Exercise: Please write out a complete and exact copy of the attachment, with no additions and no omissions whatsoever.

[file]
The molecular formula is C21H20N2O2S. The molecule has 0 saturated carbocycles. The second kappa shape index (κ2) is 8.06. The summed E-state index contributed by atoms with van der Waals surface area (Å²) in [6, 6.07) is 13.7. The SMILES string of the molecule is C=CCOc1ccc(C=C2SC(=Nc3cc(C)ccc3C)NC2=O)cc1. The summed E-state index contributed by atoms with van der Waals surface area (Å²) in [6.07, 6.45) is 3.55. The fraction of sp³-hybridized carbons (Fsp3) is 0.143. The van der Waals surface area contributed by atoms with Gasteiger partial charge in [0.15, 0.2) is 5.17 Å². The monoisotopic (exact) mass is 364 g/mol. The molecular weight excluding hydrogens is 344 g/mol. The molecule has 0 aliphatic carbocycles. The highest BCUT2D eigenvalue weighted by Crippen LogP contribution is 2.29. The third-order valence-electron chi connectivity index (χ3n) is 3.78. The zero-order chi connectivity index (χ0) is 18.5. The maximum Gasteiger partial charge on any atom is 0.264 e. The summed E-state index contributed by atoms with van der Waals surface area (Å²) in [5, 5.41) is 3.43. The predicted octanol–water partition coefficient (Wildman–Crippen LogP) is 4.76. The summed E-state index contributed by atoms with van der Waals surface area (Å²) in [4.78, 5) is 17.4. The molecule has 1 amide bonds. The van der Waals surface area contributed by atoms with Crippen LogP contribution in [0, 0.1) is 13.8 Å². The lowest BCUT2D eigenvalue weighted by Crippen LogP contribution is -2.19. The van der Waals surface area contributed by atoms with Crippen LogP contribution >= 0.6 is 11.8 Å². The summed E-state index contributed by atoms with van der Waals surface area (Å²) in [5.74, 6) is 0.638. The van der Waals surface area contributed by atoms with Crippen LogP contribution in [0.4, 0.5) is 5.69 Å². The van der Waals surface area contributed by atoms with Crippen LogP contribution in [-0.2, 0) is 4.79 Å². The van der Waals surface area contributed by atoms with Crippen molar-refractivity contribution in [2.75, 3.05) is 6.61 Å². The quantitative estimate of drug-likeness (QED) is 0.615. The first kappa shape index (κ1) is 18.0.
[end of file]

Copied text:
The molecular formula is C21H20N2O2S. The molecule has 0 saturated carbocycles. The second kappa shape index (κ2) is 8.06. The summed E-state index contributed by atoms with van der Waals surface area (Å²) in [6, 6.07) is 13.7. The SMILES string of the molecule is C=CCOc1ccc(C=C2SC(=Nc3cc(C)ccc3C)NC2=O)cc1. The summed E-state index contributed by atoms with van der Waals surface area (Å²) in [6.07, 6.45) is 3.55. The fraction of sp³-hybridized carbons (Fsp3) is 0.143. The van der Waals surface area contributed by atoms with Gasteiger partial charge in [0.15, 0.2) is 5.17 Å². The monoisotopic (exact) mass is 364 g/mol. The molecular weight excluding hydrogens is 344 g/mol. The molecule has 0 aliphatic carbocycles. The highest BCUT2D eigenvalue weighted by Crippen LogP contribution is 2.29. The third-order valence-electron chi connectivity index (χ3n) is 3.78. The zero-order chi connectivity index (χ0) is 18.5. The maximum Gasteiger partial charge on any atom is 0.264 e. The summed E-state index contributed by atoms with van der Waals surface area (Å²) in [5, 5.41) is 3.43. The predicted octanol–water partition coefficient (Wildman–Crippen LogP) is 4.76. The summed E-state index contributed by atoms with van der Waals surface area (Å²) in [4.78, 5) is 17.4. The molecule has 1 amide bonds. The van der Waals surface area contributed by atoms with Crippen LogP contribution in [0, 0.1) is 13.8 Å². The lowest BCUT2D eigenvalue weighted by Crippen LogP contribution is -2.19. The van der Waals surface area contributed by atoms with Crippen LogP contribution >= 0.6 is 11.8 Å². The summed E-state index contributed by atoms with van der Waals surface area (Å²) in [5.74, 6) is 0.638. The van der Waals surface area contributed by atoms with Crippen LogP contribution in [0.4, 0.5) is 5.69 Å². The van der Waals surface area contributed by atoms with Crippen LogP contribution in [-0.2, 0) is 4.79 Å². The van der Waals surface area contributed by atoms with Crippen molar-refractivity contribution in [2.75, 3.05) is 6.61 Å². The quantitative estimate of drug-likeness (QED) is 0.615. The first kappa shape index (κ1) is 18.0.